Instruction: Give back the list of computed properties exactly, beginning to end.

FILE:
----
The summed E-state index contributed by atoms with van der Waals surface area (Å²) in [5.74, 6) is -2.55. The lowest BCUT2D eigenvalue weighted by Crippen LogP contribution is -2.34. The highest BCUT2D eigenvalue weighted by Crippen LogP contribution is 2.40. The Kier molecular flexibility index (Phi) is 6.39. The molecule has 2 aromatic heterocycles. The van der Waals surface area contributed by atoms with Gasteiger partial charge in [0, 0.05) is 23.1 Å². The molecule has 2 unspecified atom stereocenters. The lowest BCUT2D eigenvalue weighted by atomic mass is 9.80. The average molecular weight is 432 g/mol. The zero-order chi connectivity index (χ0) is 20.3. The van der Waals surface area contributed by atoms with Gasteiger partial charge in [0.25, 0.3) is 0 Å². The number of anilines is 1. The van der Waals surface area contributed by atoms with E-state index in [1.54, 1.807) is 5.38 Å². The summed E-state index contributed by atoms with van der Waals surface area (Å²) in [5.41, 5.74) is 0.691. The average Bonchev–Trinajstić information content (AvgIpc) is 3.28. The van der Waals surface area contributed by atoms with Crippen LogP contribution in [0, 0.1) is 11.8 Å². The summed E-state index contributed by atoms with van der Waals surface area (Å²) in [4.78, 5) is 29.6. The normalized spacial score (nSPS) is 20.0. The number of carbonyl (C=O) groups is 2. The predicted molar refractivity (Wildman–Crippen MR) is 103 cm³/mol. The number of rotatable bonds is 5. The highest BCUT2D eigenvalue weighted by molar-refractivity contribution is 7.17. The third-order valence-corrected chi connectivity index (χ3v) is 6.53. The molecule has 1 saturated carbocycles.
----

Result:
The summed E-state index contributed by atoms with van der Waals surface area (Å²) in [5.74, 6) is -2.55. The lowest BCUT2D eigenvalue weighted by Crippen LogP contribution is -2.34. The highest BCUT2D eigenvalue weighted by Crippen LogP contribution is 2.40. The Kier molecular flexibility index (Phi) is 6.39. The molecule has 2 aromatic heterocycles. The van der Waals surface area contributed by atoms with Gasteiger partial charge in [0, 0.05) is 23.1 Å². The molecule has 2 unspecified atom stereocenters. The lowest BCUT2D eigenvalue weighted by atomic mass is 9.80. The average molecular weight is 432 g/mol. The zero-order chi connectivity index (χ0) is 20.3. The van der Waals surface area contributed by atoms with Gasteiger partial charge in [0.25, 0.3) is 0 Å². The number of anilines is 1. The van der Waals surface area contributed by atoms with E-state index in [1.54, 1.807) is 5.38 Å². The summed E-state index contributed by atoms with van der Waals surface area (Å²) in [5.41, 5.74) is 0.691. The average Bonchev–Trinajstić information content (AvgIpc) is 3.28. The van der Waals surface area contributed by atoms with Crippen LogP contribution in [0, 0.1) is 11.8 Å². The summed E-state index contributed by atoms with van der Waals surface area (Å²) in [4.78, 5) is 29.6. The normalized spacial score (nSPS) is 20.0. The number of carbonyl (C=O) groups is 2. The predicted molar refractivity (Wildman–Crippen MR) is 103 cm³/mol. The number of rotatable bonds is 5. The highest BCUT2D eigenvalue weighted by molar-refractivity contribution is 7.17. The third-order valence-corrected chi connectivity index (χ3v) is 6.53. The molecule has 1 saturated carbocycles.